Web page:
I Hate Reading: How to Read When You’d Rather Not by Beth Bacon
(HarperCollins, 9780062962522, $12.99, available June)
I Hate Reading is pure genius! Its bold, intriguing title and cover grab readers immediately. It is full of kid-endorsed advice for those who prefer not to read but are forced to. This wildly appealing gem is great fun — and a reminder that kids become eager readers one terrific book at a time. I Hate Reading is the perfect start.” —Christopher Rose, The Spirit of ’76 Bookstore, Marblehead, MA

Kerry and the Knight of the Forest by Andi Watson
(Random House Graphic, 9780593125236, Hardcover, $20.99; 9781984893291, $12.99, Paperback, available July)
“When Kerry gets lost in the forest while trying to find medicine for his sick parents, he has to figure out how to get home and who to trust to help show him the way. Friendship, trust, betrayal, and finding yourself are all common themes in this lovely graphic novel. An adventurous story with a heartfelt ending.” —Katrina Bright-Yerges, Books & Company, Oconomowoc, WI

Kiki’s Delivery Service by Eiko Kadono
(Delacorte Books for Young Readers, 9781984896667, $16.99, available July)
Kiki’s Delivery Service is one of my favorite animated films, and reading this book allowed me to revisit the story with brand new eyes. I loved the clear writing, charming pictures, and varied adventures Kiki got up to. While different to the film in many ways, this book is just as wonderful and beautifully told.” —Donna Liu, The Reading Bug, San Carlos, CA

The One and Only Bob by Katherine Applegate, Patricia Castelao (Illus.)
(HarperCollins, 9780062991317, $18.99)
“Revisit the world of Ivan, Ruby, and Bob, but this time with Bob as the central character of a story that is just as heartwarming as The One and Only Ivan. Bob’s wry sense of humor, compassion for all animals, and love for his friends makes this another hit by Applegate.” —Pam Page, pages: a bookstore, Manhattan Beach, CA

Pages & Co.: The Lost Fairy Tales by Anna James, Paola Escobar (Illus.)
(Philomel Books, 9781984837295, $16.99)
“During a trip to Paris to visit Oskar’s father, Tilly and Oskar ignore the warnings from Tilly’s grandparents and wander into a collection of fairy tales… but nothing is normal inside these stories. Back at the London Underlibrary, new head librarian Melville Underwood is trying to bind books and restrict access to Bookwandering. Both Tilly and Oskar, along with Tilly’s grandparents and former librarian Amelia, are determined to find a way to stop him. Can they do it before it’s too late? The Lost Fairy Tales is the perfect follow-up to The Bookwanderers. Full of magic and utterly enchanting, this is fast becoming my new favorite middle-grade series!” —Rebecca Minnock, Murder by the Book, Houston, TX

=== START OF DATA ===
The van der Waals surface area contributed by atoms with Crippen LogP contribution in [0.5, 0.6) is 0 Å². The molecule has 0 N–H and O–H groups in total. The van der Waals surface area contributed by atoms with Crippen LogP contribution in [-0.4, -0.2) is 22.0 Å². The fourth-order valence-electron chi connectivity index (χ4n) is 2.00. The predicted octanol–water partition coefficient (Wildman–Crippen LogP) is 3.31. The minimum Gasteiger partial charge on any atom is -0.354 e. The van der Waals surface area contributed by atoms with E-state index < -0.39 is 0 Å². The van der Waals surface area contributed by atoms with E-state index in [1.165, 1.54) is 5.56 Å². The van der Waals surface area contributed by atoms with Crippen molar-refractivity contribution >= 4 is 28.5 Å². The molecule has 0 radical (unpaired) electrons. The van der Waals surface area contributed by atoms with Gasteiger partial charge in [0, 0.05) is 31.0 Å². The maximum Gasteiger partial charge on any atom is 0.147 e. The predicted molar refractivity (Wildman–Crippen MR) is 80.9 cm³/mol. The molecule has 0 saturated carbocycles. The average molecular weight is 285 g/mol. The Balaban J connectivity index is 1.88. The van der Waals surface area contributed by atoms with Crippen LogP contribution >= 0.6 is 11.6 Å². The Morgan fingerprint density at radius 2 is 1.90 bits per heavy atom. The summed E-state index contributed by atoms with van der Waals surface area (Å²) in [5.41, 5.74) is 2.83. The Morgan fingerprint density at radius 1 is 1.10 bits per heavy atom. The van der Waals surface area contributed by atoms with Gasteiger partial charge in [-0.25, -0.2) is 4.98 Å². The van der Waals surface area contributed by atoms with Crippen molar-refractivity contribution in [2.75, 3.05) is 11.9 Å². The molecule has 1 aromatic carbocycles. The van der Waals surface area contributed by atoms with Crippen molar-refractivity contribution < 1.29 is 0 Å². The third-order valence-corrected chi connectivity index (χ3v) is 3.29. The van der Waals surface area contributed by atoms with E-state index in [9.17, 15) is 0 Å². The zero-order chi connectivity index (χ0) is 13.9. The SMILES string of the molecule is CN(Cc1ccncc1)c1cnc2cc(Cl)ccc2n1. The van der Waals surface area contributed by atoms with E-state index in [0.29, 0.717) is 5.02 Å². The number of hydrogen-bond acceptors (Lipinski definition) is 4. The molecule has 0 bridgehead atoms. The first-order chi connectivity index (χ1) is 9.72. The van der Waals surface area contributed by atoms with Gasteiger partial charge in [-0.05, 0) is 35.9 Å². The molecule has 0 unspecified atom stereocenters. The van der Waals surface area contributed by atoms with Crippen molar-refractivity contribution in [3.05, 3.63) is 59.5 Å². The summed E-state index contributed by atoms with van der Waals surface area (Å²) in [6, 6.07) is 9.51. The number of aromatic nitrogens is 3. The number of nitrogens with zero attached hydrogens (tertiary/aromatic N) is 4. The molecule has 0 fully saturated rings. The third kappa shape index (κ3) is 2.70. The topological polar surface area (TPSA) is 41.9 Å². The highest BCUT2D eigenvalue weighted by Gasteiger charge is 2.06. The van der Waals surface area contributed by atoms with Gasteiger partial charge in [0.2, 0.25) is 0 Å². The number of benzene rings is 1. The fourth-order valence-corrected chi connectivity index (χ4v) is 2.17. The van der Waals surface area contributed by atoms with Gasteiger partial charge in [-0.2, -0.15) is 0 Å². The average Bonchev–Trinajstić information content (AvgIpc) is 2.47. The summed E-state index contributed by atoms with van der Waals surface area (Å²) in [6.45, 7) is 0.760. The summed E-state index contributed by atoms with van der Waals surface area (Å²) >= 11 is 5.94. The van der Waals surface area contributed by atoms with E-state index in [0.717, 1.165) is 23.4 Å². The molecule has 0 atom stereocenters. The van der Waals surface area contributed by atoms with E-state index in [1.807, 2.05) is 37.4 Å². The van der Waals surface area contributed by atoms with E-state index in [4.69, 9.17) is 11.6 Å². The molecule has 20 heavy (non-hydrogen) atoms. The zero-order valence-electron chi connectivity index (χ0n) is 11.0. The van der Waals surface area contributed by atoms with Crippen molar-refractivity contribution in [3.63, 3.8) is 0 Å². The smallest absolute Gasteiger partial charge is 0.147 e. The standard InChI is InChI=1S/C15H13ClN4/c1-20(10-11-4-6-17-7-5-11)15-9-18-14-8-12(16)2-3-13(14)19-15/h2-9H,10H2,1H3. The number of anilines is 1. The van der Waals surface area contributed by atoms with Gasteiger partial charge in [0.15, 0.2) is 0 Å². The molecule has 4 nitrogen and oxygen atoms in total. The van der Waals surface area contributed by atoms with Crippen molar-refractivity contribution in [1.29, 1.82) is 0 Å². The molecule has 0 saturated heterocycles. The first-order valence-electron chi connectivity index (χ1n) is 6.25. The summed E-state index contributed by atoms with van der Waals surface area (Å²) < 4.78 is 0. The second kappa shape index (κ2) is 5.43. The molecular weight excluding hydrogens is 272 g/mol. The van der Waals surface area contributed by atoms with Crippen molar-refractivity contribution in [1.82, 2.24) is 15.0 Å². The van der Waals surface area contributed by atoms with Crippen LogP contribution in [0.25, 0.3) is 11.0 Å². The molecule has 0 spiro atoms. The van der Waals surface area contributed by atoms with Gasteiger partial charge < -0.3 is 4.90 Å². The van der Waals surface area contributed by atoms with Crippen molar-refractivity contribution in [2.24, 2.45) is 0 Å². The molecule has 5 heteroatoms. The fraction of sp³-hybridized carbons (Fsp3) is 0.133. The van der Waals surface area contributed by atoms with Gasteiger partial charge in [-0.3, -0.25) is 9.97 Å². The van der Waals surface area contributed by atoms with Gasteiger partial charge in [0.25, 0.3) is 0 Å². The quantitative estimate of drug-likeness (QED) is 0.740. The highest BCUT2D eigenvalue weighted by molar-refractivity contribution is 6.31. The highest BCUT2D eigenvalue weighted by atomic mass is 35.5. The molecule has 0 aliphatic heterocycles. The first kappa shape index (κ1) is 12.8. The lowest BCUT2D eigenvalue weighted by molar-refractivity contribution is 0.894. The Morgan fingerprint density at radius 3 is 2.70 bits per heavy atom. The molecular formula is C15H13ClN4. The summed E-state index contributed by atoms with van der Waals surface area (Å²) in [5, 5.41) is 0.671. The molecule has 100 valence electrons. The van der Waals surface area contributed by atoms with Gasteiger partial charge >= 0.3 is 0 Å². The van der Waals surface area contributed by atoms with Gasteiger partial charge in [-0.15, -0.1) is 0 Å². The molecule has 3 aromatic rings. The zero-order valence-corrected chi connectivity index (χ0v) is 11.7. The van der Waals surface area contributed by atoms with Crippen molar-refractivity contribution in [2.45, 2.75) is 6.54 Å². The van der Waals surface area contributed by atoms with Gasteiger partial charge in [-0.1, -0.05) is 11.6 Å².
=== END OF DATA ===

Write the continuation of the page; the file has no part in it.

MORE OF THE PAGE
Rise of ZomBert by Kara LaReau, Ryan Andrews
(Candlewick, 9781536201062, $15.99, available July)
“What would you do if you found a stray cat in a dumpster? Would you take it home knowing your parents don’t approve of pets of any kind? Well, that’s exactly what Mellie does, keeping it hidden from her parents. Little does she know that the cat has escaped from an experimental lab. And before long, the mystery — and the chase — is on!” —Judith Lafitte, Octavia Books, New Orleans, LA

Something to Say by Lisa Moore Ramée
(Balzer + Bray, 9780062836717, $16.99, available July)
“Speaking up about changing a school’s name may sound like a dry topic, but under Lisa Moore’s Ramée’s deft hand, the reader is thrown into the middle of an important topic as seen through the eyes of one of the shyest activists they’ll ever confront. I loved this warm book of social justice and heart!” —Jennifer Kraar, City of Asylum Bookstore, Pittsburgh, PA

The Time of Green Magic by Hilary McKay
(Margaret K. McElderry Books, 9781534462762, $17.99, available July)
“Hilary McKay is a funny, heart-grabbing, rollicking master of middle-grade family stories. If you love books like The Penderwicks or The Vanderbeekers of 141st Street, The Time of Green Magic is your next favorite. In this story, McKay blends the complications of a big, new blended family, a wondrous house, and magic that may be a little more dangerous than anyone expects at first.” —Alex Schaffner, Brookline Booksmith, Brookline, MA

Tornado Brain by Cat Patrick
(G.P. Putnam’s Sons Books for Young Readers, 9781984815316, $17.99)